But the real problem isn’t the controls, it’s the camera: it never really does what you want it to, which is distressing given how much platforming the game has. Speaking of platforming; while it may seem at first glance that the game is entirely “open world”, in reality, it is basically just a platformer with closed hubs. Think of it kind of like Banjo Kazooie in that you sort of have freedom where you want to go, but you have to go to certain places that are linked together by small caves and tunnels. While that is completely fine with me, it doesn’t break any molds, and certainly isn’t on par with an Elder Scrolls game when it comes to being “open”.
In addition to the 3D settings, every once in a while, you’ll find a projection screen that links you into a 2D platforming world reminiscent of an old Mickey short: these sections are easily the best part of the game. It’s just platforming in its most simple form – no annoying camera, no drab backgrounds – just raw fun. In fact, Epic Mickey could have just been released on the Xbox Live Arcade, PSN, and WiiWare fronts entirely based off these sections. Sadly, they’re extremely short, and over before they start: so don’t expect a whole lot of gameplay out of them.
While Spector claims the game has RPG elements – it really doesn’t. The “quest screen” is basically the star summary screen from Mario Galaxy: in that it barely describes what you need to be doing, and the tasks are fairly menial – and by menial, I mean get ready for lots of fetch quests. The guardian system (fairies that are attracted to you depending on how much paint or thinner you use) is also pretty bare-bones – they don’t really do anything spectacular in terms of gameplay, and the entire moral mechanic ends up just feeling unnecessary, and thrown in just because Spector liked it from his past games.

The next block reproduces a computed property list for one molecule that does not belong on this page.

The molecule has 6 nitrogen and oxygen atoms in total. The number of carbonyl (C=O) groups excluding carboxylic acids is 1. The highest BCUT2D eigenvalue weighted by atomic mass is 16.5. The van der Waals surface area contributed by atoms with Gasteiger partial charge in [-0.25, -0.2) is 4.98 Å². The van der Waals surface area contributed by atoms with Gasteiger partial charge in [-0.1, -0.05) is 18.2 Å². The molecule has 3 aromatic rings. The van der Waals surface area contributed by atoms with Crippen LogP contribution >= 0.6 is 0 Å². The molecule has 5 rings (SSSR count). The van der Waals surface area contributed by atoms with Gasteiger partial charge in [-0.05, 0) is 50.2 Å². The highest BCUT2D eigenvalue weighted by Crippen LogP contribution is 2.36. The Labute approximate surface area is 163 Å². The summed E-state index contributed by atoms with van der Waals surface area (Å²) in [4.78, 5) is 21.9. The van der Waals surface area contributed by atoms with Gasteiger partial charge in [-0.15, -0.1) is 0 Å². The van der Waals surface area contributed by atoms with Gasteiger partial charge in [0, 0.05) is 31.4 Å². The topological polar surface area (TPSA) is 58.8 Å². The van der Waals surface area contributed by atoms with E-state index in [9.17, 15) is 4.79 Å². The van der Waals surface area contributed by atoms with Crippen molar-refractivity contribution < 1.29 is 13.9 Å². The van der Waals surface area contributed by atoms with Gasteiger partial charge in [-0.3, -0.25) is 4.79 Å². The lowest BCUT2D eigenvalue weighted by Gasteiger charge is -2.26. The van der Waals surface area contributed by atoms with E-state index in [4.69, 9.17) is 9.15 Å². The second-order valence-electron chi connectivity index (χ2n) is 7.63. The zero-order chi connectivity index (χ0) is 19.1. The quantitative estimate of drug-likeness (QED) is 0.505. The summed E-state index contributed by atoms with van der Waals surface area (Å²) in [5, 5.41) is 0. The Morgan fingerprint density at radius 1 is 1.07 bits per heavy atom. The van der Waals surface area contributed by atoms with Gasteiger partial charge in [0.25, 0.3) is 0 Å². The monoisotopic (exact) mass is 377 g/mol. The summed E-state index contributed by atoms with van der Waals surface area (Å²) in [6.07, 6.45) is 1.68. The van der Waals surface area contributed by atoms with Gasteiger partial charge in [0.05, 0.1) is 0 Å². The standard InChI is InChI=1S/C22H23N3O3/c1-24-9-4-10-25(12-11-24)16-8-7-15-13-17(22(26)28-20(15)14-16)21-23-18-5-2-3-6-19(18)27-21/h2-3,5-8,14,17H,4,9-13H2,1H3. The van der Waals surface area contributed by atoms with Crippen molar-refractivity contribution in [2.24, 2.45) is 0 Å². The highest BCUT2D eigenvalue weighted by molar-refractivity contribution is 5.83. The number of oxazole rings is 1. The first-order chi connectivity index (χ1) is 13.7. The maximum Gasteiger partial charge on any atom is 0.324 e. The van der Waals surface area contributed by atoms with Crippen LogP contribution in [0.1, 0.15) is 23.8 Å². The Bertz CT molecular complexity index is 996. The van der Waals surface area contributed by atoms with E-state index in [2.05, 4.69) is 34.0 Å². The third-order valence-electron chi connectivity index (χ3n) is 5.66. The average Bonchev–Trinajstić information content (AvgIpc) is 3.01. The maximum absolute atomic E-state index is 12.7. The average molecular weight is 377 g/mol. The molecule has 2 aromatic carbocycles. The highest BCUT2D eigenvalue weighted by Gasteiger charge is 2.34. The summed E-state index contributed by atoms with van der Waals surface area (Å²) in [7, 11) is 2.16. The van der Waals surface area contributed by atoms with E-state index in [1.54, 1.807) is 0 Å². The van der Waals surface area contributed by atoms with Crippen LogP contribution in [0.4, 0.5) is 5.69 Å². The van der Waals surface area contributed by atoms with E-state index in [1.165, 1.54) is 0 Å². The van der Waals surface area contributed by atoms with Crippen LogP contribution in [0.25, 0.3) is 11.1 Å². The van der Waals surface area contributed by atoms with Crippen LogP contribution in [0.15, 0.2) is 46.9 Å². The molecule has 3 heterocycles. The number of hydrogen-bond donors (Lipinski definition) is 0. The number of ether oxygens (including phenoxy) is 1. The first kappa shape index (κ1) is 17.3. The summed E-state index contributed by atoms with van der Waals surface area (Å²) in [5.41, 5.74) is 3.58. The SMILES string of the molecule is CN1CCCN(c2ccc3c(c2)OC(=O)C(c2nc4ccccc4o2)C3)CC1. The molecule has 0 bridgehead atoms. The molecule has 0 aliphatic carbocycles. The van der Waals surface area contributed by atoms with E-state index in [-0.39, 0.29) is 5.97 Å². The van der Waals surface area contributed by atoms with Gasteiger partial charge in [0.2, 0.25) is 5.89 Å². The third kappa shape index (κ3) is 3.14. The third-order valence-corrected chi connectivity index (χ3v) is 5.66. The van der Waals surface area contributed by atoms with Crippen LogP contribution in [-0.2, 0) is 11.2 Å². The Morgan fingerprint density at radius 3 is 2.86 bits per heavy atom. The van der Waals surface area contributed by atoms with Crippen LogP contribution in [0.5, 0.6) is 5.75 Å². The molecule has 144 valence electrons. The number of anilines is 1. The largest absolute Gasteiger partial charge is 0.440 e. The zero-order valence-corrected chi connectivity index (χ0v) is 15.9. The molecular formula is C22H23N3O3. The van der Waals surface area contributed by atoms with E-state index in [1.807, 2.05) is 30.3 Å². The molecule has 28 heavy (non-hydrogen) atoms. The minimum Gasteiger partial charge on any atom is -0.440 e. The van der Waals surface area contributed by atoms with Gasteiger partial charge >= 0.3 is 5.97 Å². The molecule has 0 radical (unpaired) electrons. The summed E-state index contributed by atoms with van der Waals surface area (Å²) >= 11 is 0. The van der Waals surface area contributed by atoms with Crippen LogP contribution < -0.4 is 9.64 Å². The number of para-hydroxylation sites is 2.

Unfortunately, the game doesn’t contain full voice acting – in fact it doesn’t contain any voices at all – they’re just gibberish, and as a result, the ”N64″ style speaking feels really outdated. We’ve heard Mickey speak in recent games like Kingdom Hearts (even on the PS2, last generation) – it wouldn’t have been a stretch to give anyone voices, given how Spector and Team did have the full backing of Disney, and full access to Disney resources. Whether it’s hardware constraints, budget issues, or time management is yet to be known, but the game would have easily benefited from full voice acting.
Epic Mickey really fails to become exciting for anyone but the most hardcore Disney fan until really late in the game. But by then, you might be asking yourself if it was worth $50 for a haphazardly designed platformer.
While the visuals aren't "bad", per se, they just aren't as sharp as a lot of other Wii titles on the market.
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Epic Mickey's controls aren't nearly as tight as other first party titles, and the aim/shake mechanics are feeling a bit tired out.
The jibber jabber voicework was outdated last generation, but Jim Dooley's soundtrack is, for the most part, great.
The main story is around 15 hours or so, and multiple playthroughs will let you experience more content - provided you're excited enough to play it again - and do all the extra boring quests.
Epic Mickey could have been a much better game than it ended up. If you're a Disney fan, I'd highly recommend picking it up: if not, you can pass this one up without too much fret.